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Animal Farm Boozers

‘No animal shall drink alcohol’


from Animal Farm, Chapter VIII

...It was a few days later than this that the pigs came upon a case of whisky in the cellars of the farmhouse. It had been overlooked at the time when the house was first occupied. That night there came from the farmhouse the sound of loud singing, in which, to everyone's surprise, the strains of Beasts of England were mixed up. At about half past nine Napoleon, wearing an old bowler hat of Mr. Jones's, was distinctly seen to emerge from the back door, gallop rapidly round the yard, and disappear in doors again. But in the morning a deep silence hung over the farmhouse. Not a pig appeared to be stirring. It was nearly nine o'clock when Squealer made his appearance, walking slowly and dejectedly, his eyes dull, his tail hanging limply behind him, and with every appearance of being seriously ill. He called the animals together and told them that he had a terrible piece of news to impart. Comrade Napoleon was dying!

A cry of lamentation went up. Straw was laid down outside the doors of the farmhouse, and the animals walked on tiptoe. With tears in their eyes they asked one another what they should do if their Leader were taken away from them. A rumour went round that Snowball had after all contrived to introduce poison into Napoleon's food. At eleven o'clock Squealer came out to make another announcement. As his last act upon earth, Comrade Napoleon had pronounced a solemn decree: the drinking of alcohol was to be punished by death.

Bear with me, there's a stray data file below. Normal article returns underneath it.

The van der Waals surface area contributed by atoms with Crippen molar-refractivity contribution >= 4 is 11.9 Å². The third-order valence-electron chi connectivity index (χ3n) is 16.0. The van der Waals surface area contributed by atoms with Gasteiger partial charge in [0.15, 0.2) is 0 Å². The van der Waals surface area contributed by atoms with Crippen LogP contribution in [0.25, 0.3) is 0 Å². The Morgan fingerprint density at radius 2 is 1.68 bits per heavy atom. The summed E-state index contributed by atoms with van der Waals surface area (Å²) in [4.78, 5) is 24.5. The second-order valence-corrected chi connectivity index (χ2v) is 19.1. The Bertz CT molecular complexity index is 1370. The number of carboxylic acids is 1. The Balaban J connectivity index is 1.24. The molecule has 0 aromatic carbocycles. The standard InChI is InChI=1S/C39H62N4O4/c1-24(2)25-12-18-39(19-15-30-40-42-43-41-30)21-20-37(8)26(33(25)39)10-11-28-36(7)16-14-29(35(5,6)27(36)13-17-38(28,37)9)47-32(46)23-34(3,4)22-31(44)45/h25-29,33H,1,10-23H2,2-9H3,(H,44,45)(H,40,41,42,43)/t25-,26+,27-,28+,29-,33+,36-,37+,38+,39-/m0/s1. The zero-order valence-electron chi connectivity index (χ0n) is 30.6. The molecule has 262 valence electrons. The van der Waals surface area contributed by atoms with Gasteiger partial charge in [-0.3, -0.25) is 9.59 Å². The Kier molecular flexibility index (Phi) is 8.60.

By the evening, however, Napoleon appeared to be somewhat better, and the following morning Squealer was able to tell them that he was well on the way to recovery. By the evening of that day Napoleon was back at work, and on the next day it was learned that he had instructed Whymper to purchase in Willingdon some booklets on brewing and distilling. A week later Napoleon gave orders that the small paddock beyond the orchard, which it had previously been intended to set aside as a grazing-ground for animals who were past work, was to be ploughed up. It was given out that the pasture was exhausted and needed re-seeding; but it soon became known that Napoleon intended to sow it with barley.

About this time there occurred a strange incident which hardly anyone was able to understand. One night at about twelve o'clock there was a loud crash in the yard, and the animals rushed out of their stalls. It was a moonlit night. At the foot of the end wall of the big barn, where the Seven Commandments were written, there lay a ladder broken in two pieces. Squealer, temporarily stunned, was sprawling beside it, and near at hand there lay a lantern, a paint-brush, and an overturned pot of white paint. The dogs immediately made a ring round Squealer, and escorted him back to the farmhouse as soon as he was able to walk. None of the animals could form any idea as to what this meant, except old Benjamin, who nodded his muzzle with a knowing air, and seemed to understand, but would say nothing.

But a few days later Muriel, reading over the Seven Commandments to herself, noticed that there was yet another of them which the animals had remembered wrong. They had thought the Fifth Commandment was ‘No animal shall drink alcohol,’ but there were two words that they had forgotten. Actually the Commandment read: ‘No animal shall drink alcohol to excess.’

DUI coordinator gets DUI (he resigns) & Canadian Premier gets DUI (he doesn't resign). Go to DUI IS DUI

Jackie Jura
~ an independent researcher monitoring local, national and international events ~

email: orwelltoday@gmail.com
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